Here's an update. I pulled the tank today (not too bad) and exposed 2 K&N air filters. They looked pretty clean but I wonder how they get good clean air when they're jammed under the tank?! Anyway, while I had the tank off, I noticed a tube between that was connected somewhere under the seat but not connected to anything else. It had a hose clamp and some sort of metal disc in the end of it. The metal disc had a small hole in it. Any idea what this might be?

Also, right after I started it up, I ran my hand down the exhaust pipes and noticed that both of them are puffing air where the header pipe meets the muffler pipe. No noticeable puff where the header meets the cylinder though. Could this be causing some of the popping?

One more thing, since this bike has dual carbs, it would also have dual air/fuel mix screws, right? The left side carb seems to have a fuel screw and the right side is a little more forward in the bike seems to have air adjustment. This comes from watching some youtube vids that said if the screw is on the air filter side of the carb, then it regulates air and on the cylinder side of the carb, then it regulates fuel.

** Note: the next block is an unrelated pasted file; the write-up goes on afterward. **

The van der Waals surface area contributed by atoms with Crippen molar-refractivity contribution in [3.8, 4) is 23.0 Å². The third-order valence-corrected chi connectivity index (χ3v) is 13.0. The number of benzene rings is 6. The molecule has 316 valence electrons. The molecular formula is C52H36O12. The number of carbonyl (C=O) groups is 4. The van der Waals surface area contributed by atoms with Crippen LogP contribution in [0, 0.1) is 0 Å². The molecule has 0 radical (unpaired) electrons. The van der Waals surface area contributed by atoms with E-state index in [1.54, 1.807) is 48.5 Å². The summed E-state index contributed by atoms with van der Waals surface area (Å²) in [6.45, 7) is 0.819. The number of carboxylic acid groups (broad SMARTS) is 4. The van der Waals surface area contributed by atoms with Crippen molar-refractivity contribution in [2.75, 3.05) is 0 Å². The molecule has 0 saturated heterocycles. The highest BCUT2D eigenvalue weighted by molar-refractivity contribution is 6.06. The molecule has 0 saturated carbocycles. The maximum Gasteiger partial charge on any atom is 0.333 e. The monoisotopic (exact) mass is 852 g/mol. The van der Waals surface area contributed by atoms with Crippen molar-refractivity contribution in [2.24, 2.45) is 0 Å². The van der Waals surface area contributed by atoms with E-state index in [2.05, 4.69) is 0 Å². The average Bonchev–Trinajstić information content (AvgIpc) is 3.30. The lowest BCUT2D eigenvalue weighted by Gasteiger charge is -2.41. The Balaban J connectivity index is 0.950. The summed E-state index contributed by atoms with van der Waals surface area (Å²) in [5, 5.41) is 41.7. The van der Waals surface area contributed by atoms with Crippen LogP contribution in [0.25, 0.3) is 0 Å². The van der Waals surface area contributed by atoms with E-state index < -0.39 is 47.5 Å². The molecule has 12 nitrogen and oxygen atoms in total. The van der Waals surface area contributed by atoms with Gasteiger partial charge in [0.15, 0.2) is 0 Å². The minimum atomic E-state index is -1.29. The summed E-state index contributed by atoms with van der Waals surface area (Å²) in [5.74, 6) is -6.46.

Please excuse my many similar questions but I really an just starting out learning and and hungry for knowledge. Thanks a bunch.

Bill
I was under the impression you had a 1996 1500 Classic, not the twin carb A model. They are different bikes. In 1996, they switched to the single carb Classic, but still made twin carb bikes for 1996 and 1997.

Sounds like the PO did an "ear shave" on it and ran the filters under the tank. That should work fine, but as Rick indicated, twin carb bikes can be a real bear to tune if they have been altered. I agree, they need to be torn down and cleaned. If it's too big a job for you, you can take the carbs down to a shop where they can be dip cleaned. My local shop charged me 30 bucks for a dip cleaning on my single carb.